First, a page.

I recently attended a lecture where the speaker discussed investment plans, hedge funds and the stock market. Most of his talk was beyond my comprehension and I have no plans to be wealthy. I did learn one thing, however, which stemmed from a demonstration he gave.

The speaker showed everyone a large jar full of M&Ms and asked all of the attendees to guess how many there were. The answers ranged from 3,000 to 30,000, and the correct number was somewhat in the middle. According to the speaker, Sir Francis Galton was the first person to predict that the correct answer is always the average of guesses despite how far apart the highest guess is to the lowest. I wasn't sure if the speaker was correct, but did have some recollection about Francis Galton from my general reading on statistics and decided to learn more about him.

I learned that in 1907, Galton asked 787 English villagers to guess the weight of an ox. None of them guessed the right answer, but when Galton averaged their guesses, he arrived at a near perfect estimate. This was the classic demonstration of the "wisdom of the crowds," where groups of people pool their abilities to show collective intelligence. The speaker at the meeting was right.


Galton was born on Feb. 16, 1822, in Birmingham, England, and was the half cousin of the famous naturalist Charles Darwin. Galton and Darwin shared the common grandfather Erasmus Darwin, the famous naturalist and philosopher. He originally intended to become a physician, studying at King's College London, Trinity College and the University of Cambridge, but upon the death of his father, Galton inherited a fortune that allowed him to leave his medical studies and travel. His expeditions through unexplored parts of Africa won him a medal from the French Geographical Society and election to the Royal Society.


Galton was a British science writer and an amateur researcher of the late 19th century who contributed to the fields of statistics, experimental psychology and biometry. He has been called a statistician, polymath, sociologist, anthropologist, eugenicist, tropical explorer, geographer, inventor, meteorologist, proto-geneticist and psychometrician (someone who practices the science of psychological measurement). Not withstanding his questionable theories of racial differences, he is considered one of the world's most productive men owing to the breadth of his work.

Galton is widely regarded as the originator of the early 20th century eugenics movement. Eugenics is a science that deals with the improvement (as by human mating) of hereditary qualities of a race or breed. He is one of the first scientists to apply statistics to heredity and held statistics in high regard.

According to Galton, "Some people hate the very name statistics, but I find them full of beauty and interest. Whenever they are not brutalized, but delicately handled by the higher methods, and are warily interpreted, their power of dealing with complicated phenomena is extraordinary. They are the only tools by which an opening can be cut through the formidable thicket of difficulties that bare the path of those who pursue the Science of man."

Galton was the inventor of scientific meteorology and developed the first weather map, publishing Meteor-graphica, or methods of mapping the weather, in 1863.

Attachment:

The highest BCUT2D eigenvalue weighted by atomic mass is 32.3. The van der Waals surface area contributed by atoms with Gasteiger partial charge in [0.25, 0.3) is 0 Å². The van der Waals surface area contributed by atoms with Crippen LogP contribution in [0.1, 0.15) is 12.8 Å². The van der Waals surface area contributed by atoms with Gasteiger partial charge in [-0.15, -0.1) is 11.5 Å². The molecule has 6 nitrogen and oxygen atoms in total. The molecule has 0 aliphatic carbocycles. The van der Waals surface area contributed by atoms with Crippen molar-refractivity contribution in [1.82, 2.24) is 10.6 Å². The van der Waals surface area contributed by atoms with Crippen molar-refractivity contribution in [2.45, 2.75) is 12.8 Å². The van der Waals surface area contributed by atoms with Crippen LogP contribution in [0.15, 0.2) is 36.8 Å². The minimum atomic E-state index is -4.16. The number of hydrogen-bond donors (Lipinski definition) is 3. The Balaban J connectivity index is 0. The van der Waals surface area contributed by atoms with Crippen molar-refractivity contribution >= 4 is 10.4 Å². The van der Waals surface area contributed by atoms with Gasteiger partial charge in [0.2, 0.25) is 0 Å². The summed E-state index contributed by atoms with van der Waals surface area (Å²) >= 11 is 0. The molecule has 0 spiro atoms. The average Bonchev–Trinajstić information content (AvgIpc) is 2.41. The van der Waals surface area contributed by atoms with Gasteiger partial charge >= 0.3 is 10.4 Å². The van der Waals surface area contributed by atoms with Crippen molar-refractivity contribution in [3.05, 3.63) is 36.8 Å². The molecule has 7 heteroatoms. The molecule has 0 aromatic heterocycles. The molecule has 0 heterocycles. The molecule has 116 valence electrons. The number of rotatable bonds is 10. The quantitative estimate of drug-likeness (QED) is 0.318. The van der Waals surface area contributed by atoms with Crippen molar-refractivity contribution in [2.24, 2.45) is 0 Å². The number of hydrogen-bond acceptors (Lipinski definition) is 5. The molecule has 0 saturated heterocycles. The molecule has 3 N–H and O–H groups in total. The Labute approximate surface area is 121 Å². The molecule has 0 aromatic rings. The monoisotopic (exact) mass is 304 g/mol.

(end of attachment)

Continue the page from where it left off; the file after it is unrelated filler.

In the 1890s Galton established that fingerprints did not change as a person ages and confirmed that they could be used as a unique method to identify a particular individual. He also identified eight types of fingerprint patterns and a classification system still used to day. The results of his work on classification and indexing was summarized in a 200-page book titled simply “Finger Prints.”

To further his versatility, in his spare time he invented the Galton Whistle to evaluate hearing ability by determining that the normal upper limit of human hearing was around 18 kHz. He also established that the ability to hear higher frequencies declined with age. Galton adapted his whistle to test the hearing of various animals, and it is commonly used as a dog whistle.

While in his 80s, Galton was asked to consider writing his autobiography, and he readily agreed. The result, titled “Memories of My Life,” was one his most successful books, with good reviews and a first edition that sold out within a month. The book is not a self-revealing document; it is packed with reminiscences and anecdotes of the many eminent men he had the good fortune to know.

Unfortunately, according to a recent article in Nation magazine, eugenics as described by Galton are merely the weird stepuncle of modern, scientifically grounded genetics. Galton's theories on racial inferiority must be evaluated for evidence of racism and prejudice before implementing them and harming the innocent.

Max Sherman is a medical writer and pharmacist retired from the medical device industry. He has taught college courses on regulatory and compliance issues at Ivy Tech, Grace College and Butler University. Sherman has an unquenchable thirst for knowledge on all levels. Eclectic Science, the title of his column, touches on famed doctors and scientists, human senses, aging, various diseases, and little-known facts about many species, including their contributions to scientific research. He can be reached by email at maxsherman339@gmail.com.